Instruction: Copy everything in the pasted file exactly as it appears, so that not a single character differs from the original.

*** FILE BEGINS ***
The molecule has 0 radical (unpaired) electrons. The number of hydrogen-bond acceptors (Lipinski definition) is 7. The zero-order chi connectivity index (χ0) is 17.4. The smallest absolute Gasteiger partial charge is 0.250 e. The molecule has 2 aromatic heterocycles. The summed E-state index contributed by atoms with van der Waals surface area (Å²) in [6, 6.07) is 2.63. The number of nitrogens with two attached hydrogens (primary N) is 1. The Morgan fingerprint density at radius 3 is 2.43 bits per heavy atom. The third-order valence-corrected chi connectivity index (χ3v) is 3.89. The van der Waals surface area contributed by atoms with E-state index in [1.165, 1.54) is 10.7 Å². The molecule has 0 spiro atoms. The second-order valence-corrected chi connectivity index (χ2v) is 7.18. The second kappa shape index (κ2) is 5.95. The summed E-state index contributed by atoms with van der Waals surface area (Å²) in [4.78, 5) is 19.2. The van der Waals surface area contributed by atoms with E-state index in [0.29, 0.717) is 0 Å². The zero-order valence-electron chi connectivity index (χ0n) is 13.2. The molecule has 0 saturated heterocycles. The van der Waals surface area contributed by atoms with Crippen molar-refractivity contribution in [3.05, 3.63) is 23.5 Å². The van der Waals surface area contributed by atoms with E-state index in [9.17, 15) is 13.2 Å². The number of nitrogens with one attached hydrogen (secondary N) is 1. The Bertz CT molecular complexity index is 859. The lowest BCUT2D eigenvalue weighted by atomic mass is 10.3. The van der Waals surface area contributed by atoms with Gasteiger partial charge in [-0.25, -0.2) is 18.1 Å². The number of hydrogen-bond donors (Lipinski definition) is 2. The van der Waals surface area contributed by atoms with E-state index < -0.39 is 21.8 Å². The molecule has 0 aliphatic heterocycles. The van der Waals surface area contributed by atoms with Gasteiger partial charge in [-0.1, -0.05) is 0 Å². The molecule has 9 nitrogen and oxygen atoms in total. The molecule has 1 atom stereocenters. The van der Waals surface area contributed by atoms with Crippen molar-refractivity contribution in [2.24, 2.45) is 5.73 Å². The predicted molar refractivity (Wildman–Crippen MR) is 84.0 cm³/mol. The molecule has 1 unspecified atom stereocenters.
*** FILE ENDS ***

The molecule has 0 radical (unpaired) electrons. The number of hydrogen-bond acceptors (Lipinski definition) is 7. The zero-order chi connectivity index (χ0) is 17.4. The smallest absolute Gasteiger partial charge is 0.250 e. The molecule has 2 aromatic heterocycles. The summed E-state index contributed by atoms with van der Waals surface area (Å²) in [6, 6.07) is 2.63. The number of nitrogens with two attached hydrogens (primary N) is 1. The Morgan fingerprint density at radius 3 is 2.43 bits per heavy atom. The third-order valence-corrected chi connectivity index (χ3v) is 3.89. The van der Waals surface area contributed by atoms with E-state index in [1.165, 1.54) is 10.7 Å². The molecule has 0 spiro atoms. The second-order valence-corrected chi connectivity index (χ2v) is 7.18. The second kappa shape index (κ2) is 5.95. The summed E-state index contributed by atoms with van der Waals surface area (Å²) in [4.78, 5) is 19.2. The van der Waals surface area contributed by atoms with E-state index in [0.29, 0.717) is 0 Å². The zero-order valence-electron chi connectivity index (χ0n) is 13.2. The molecule has 0 saturated heterocycles. The van der Waals surface area contributed by atoms with Crippen molar-refractivity contribution in [3.05, 3.63) is 23.5 Å². The van der Waals surface area contributed by atoms with E-state index in [9.17, 15) is 13.2 Å². The number of nitrogens with one attached hydrogen (secondary N) is 1. The Bertz CT molecular complexity index is 859. The lowest BCUT2D eigenvalue weighted by atomic mass is 10.3. The van der Waals surface area contributed by atoms with Gasteiger partial charge in [-0.25, -0.2) is 18.1 Å². The number of hydrogen-bond donors (Lipinski definition) is 2. The van der Waals surface area contributed by atoms with E-state index < -0.39 is 21.8 Å². The molecule has 0 aliphatic heterocycles. The van der Waals surface area contributed by atoms with Gasteiger partial charge in [-0.1, -0.05) is 0 Å². The molecule has 9 nitrogen and oxygen atoms in total. The molecule has 1 atom stereocenters. The van der Waals surface area contributed by atoms with Crippen molar-refractivity contribution in [2.24, 2.45) is 5.73 Å². The predicted molar refractivity (Wildman–Crippen MR) is 84.0 cm³/mol. The molecule has 1 unspecified atom stereocenters.